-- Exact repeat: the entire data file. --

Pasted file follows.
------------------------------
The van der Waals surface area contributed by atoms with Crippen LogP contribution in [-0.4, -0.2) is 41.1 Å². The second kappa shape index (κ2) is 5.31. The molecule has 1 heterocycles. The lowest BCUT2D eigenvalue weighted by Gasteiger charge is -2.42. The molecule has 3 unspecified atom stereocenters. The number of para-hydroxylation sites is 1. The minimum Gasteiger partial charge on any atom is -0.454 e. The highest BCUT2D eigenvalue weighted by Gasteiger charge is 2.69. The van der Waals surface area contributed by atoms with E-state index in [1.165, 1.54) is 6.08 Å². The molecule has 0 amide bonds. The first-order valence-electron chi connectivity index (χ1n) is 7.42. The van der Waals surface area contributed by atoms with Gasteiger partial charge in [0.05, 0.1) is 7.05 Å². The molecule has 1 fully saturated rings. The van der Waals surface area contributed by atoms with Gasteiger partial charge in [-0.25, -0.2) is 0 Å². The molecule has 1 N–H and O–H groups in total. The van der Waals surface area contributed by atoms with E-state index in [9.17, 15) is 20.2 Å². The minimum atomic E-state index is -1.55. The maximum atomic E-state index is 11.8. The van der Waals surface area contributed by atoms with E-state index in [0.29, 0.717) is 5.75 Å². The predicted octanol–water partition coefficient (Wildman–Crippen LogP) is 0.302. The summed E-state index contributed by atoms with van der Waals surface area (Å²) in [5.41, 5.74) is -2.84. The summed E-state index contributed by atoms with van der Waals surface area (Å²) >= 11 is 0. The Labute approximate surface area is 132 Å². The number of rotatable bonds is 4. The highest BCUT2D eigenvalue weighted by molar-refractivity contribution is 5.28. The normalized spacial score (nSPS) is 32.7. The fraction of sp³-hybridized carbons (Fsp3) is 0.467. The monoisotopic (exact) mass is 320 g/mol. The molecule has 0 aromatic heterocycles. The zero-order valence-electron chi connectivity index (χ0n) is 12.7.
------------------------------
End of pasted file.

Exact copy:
The van der Waals surface area contributed by atoms with Crippen LogP contribution in [-0.4, -0.2) is 41.1 Å². The second kappa shape index (κ2) is 5.31. The molecule has 1 heterocycles. The lowest BCUT2D eigenvalue weighted by Gasteiger charge is -2.42. The molecule has 3 unspecified atom stereocenters. The number of para-hydroxylation sites is 1. The minimum Gasteiger partial charge on any atom is -0.454 e. The highest BCUT2D eigenvalue weighted by Gasteiger charge is 2.69. The van der Waals surface area contributed by atoms with E-state index in [1.165, 1.54) is 6.08 Å². The molecule has 0 amide bonds. The first-order valence-electron chi connectivity index (χ1n) is 7.42. The van der Waals surface area contributed by atoms with Gasteiger partial charge in [0.05, 0.1) is 7.05 Å². The molecule has 1 fully saturated rings. The van der Waals surface area contributed by atoms with Gasteiger partial charge in [-0.25, -0.2) is 0 Å². The molecule has 1 N–H and O–H groups in total. The van der Waals surface area contributed by atoms with E-state index in [9.17, 15) is 20.2 Å². The minimum atomic E-state index is -1.55. The maximum atomic E-state index is 11.8. The van der Waals surface area contributed by atoms with E-state index in [0.29, 0.717) is 5.75 Å². The predicted octanol–water partition coefficient (Wildman–Crippen LogP) is 0.302. The summed E-state index contributed by atoms with van der Waals surface area (Å²) in [5.41, 5.74) is -2.84. The summed E-state index contributed by atoms with van der Waals surface area (Å²) >= 11 is 0. The Labute approximate surface area is 132 Å². The number of rotatable bonds is 4. The highest BCUT2D eigenvalue weighted by molar-refractivity contribution is 5.28. The normalized spacial score (nSPS) is 32.7. The fraction of sp³-hybridized carbons (Fsp3) is 0.467. The monoisotopic (exact) mass is 320 g/mol. The molecule has 0 aromatic heterocycles. The zero-order valence-electron chi connectivity index (χ0n) is 12.7.